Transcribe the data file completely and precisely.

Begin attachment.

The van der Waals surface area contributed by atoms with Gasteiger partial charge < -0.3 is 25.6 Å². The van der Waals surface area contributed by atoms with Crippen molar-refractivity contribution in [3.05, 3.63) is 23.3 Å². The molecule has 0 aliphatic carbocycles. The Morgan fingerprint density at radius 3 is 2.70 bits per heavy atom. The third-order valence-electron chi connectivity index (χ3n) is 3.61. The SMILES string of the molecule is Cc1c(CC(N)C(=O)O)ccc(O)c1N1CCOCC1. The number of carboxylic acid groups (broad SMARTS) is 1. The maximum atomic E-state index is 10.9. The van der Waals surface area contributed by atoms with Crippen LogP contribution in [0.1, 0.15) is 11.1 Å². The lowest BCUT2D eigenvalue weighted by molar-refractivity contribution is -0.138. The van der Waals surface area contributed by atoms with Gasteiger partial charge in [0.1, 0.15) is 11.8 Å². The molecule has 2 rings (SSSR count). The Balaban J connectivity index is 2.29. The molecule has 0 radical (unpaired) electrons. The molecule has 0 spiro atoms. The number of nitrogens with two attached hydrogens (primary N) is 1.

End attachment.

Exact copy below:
The van der Waals surface area contributed by atoms with Gasteiger partial charge < -0.3 is 25.6 Å². The van der Waals surface area contributed by atoms with Crippen molar-refractivity contribution in [3.05, 3.63) is 23.3 Å². The molecule has 0 aliphatic carbocycles. The Morgan fingerprint density at radius 3 is 2.70 bits per heavy atom. The third-order valence-electron chi connectivity index (χ3n) is 3.61. The SMILES string of the molecule is Cc1c(CC(N)C(=O)O)ccc(O)c1N1CCOCC1. The number of carboxylic acid groups (broad SMARTS) is 1. The maximum atomic E-state index is 10.9. The van der Waals surface area contributed by atoms with Crippen LogP contribution in [0.1, 0.15) is 11.1 Å². The lowest BCUT2D eigenvalue weighted by molar-refractivity contribution is -0.138. The van der Waals surface area contributed by atoms with Gasteiger partial charge in [0.1, 0.15) is 11.8 Å². The molecule has 2 rings (SSSR count). The Balaban J connectivity index is 2.29. The molecule has 0 radical (unpaired) electrons. The molecule has 0 spiro atoms. The number of nitrogens with two attached hydrogens (primary N) is 1.